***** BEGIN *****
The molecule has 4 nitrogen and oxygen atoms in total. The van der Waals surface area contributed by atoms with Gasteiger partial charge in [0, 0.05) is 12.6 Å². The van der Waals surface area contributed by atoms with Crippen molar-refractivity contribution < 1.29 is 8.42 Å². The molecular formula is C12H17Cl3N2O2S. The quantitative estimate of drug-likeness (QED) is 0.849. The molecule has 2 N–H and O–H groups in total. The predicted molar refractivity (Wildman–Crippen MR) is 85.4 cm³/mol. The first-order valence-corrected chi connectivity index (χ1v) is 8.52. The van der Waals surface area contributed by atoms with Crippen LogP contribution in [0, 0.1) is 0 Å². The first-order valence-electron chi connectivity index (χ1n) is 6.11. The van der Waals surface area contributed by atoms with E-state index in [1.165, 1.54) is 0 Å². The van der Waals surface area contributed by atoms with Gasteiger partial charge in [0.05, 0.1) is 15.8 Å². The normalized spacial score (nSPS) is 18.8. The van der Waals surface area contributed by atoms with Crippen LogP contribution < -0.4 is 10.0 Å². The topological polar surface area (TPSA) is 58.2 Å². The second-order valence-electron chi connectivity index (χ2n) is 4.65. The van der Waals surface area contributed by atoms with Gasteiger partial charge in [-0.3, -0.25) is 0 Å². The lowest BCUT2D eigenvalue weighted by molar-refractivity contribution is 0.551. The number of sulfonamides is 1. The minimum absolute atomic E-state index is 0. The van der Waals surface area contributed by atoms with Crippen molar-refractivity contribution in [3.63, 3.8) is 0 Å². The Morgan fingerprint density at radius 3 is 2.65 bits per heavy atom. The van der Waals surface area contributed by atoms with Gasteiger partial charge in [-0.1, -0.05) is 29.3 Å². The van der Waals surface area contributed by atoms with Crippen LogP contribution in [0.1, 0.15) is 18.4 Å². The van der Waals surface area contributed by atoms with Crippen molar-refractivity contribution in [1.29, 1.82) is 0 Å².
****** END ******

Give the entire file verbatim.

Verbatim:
The molecule has 4 nitrogen and oxygen atoms in total. The van der Waals surface area contributed by atoms with Gasteiger partial charge in [0, 0.05) is 12.6 Å². The van der Waals surface area contributed by atoms with Crippen molar-refractivity contribution < 1.29 is 8.42 Å². The molecular formula is C12H17Cl3N2O2S. The quantitative estimate of drug-likeness (QED) is 0.849. The molecule has 2 N–H and O–H groups in total. The predicted molar refractivity (Wildman–Crippen MR) is 85.4 cm³/mol. The first-order valence-corrected chi connectivity index (χ1v) is 8.52. The van der Waals surface area contributed by atoms with Crippen LogP contribution in [0, 0.1) is 0 Å². The first-order valence-electron chi connectivity index (χ1n) is 6.11. The van der Waals surface area contributed by atoms with E-state index in [1.165, 1.54) is 0 Å². The van der Waals surface area contributed by atoms with Gasteiger partial charge in [0.05, 0.1) is 15.8 Å². The normalized spacial score (nSPS) is 18.8. The van der Waals surface area contributed by atoms with Crippen LogP contribution < -0.4 is 10.0 Å². The topological polar surface area (TPSA) is 58.2 Å². The second-order valence-electron chi connectivity index (χ2n) is 4.65. The van der Waals surface area contributed by atoms with Gasteiger partial charge in [-0.3, -0.25) is 0 Å². The lowest BCUT2D eigenvalue weighted by molar-refractivity contribution is 0.551. The number of sulfonamides is 1. The minimum absolute atomic E-state index is 0. The van der Waals surface area contributed by atoms with Crippen molar-refractivity contribution in [3.63, 3.8) is 0 Å². The Morgan fingerprint density at radius 3 is 2.65 bits per heavy atom. The van der Waals surface area contributed by atoms with Gasteiger partial charge in [-0.1, -0.05) is 29.3 Å². The van der Waals surface area contributed by atoms with Crippen LogP contribution in [0.1, 0.15) is 18.4 Å². The van der Waals surface area contributed by atoms with Crippen molar-refractivity contribution in [1.29, 1.82) is 0 Å².